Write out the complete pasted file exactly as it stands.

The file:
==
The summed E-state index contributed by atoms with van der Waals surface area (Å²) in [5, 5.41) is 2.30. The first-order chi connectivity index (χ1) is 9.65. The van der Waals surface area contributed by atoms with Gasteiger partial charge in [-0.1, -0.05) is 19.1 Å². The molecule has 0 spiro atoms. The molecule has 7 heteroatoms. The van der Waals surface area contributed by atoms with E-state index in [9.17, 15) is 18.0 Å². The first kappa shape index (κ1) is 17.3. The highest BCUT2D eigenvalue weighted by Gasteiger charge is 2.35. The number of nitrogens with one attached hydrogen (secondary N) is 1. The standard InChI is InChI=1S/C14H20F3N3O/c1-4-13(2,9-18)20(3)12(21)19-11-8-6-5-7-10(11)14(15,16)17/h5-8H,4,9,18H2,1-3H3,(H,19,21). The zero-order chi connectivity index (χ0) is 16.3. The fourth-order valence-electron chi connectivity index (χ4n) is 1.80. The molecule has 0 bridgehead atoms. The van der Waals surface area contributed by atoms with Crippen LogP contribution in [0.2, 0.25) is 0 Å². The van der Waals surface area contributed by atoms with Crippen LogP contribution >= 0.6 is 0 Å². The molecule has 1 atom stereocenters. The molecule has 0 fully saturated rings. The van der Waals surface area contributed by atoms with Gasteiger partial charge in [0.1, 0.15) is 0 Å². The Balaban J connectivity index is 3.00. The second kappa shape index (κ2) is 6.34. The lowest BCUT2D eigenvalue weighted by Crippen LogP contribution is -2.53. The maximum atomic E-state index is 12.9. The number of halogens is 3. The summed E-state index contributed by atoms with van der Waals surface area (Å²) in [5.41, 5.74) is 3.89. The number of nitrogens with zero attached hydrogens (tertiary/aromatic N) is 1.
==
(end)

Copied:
The summed E-state index contributed by atoms with van der Waals surface area (Å²) in [5, 5.41) is 2.30. The first-order chi connectivity index (χ1) is 9.65. The van der Waals surface area contributed by atoms with Gasteiger partial charge in [-0.1, -0.05) is 19.1 Å². The molecule has 0 spiro atoms. The molecule has 7 heteroatoms. The van der Waals surface area contributed by atoms with E-state index in [9.17, 15) is 18.0 Å². The first kappa shape index (κ1) is 17.3. The highest BCUT2D eigenvalue weighted by Gasteiger charge is 2.35. The number of nitrogens with one attached hydrogen (secondary N) is 1. The standard InChI is InChI=1S/C14H20F3N3O/c1-4-13(2,9-18)20(3)12(21)19-11-8-6-5-7-10(11)14(15,16)17/h5-8H,4,9,18H2,1-3H3,(H,19,21). The zero-order chi connectivity index (χ0) is 16.3. The fourth-order valence-electron chi connectivity index (χ4n) is 1.80. The molecule has 0 bridgehead atoms. The van der Waals surface area contributed by atoms with Crippen LogP contribution in [0.2, 0.25) is 0 Å². The van der Waals surface area contributed by atoms with Crippen LogP contribution >= 0.6 is 0 Å². The molecule has 1 atom stereocenters. The molecule has 0 fully saturated rings. The van der Waals surface area contributed by atoms with Gasteiger partial charge in [0.1, 0.15) is 0 Å². The Balaban J connectivity index is 3.00. The second kappa shape index (κ2) is 6.34. The lowest BCUT2D eigenvalue weighted by Crippen LogP contribution is -2.53. The maximum atomic E-state index is 12.9. The number of halogens is 3. The summed E-state index contributed by atoms with van der Waals surface area (Å²) in [5.41, 5.74) is 3.89. The number of nitrogens with zero attached hydrogens (tertiary/aromatic N) is 1.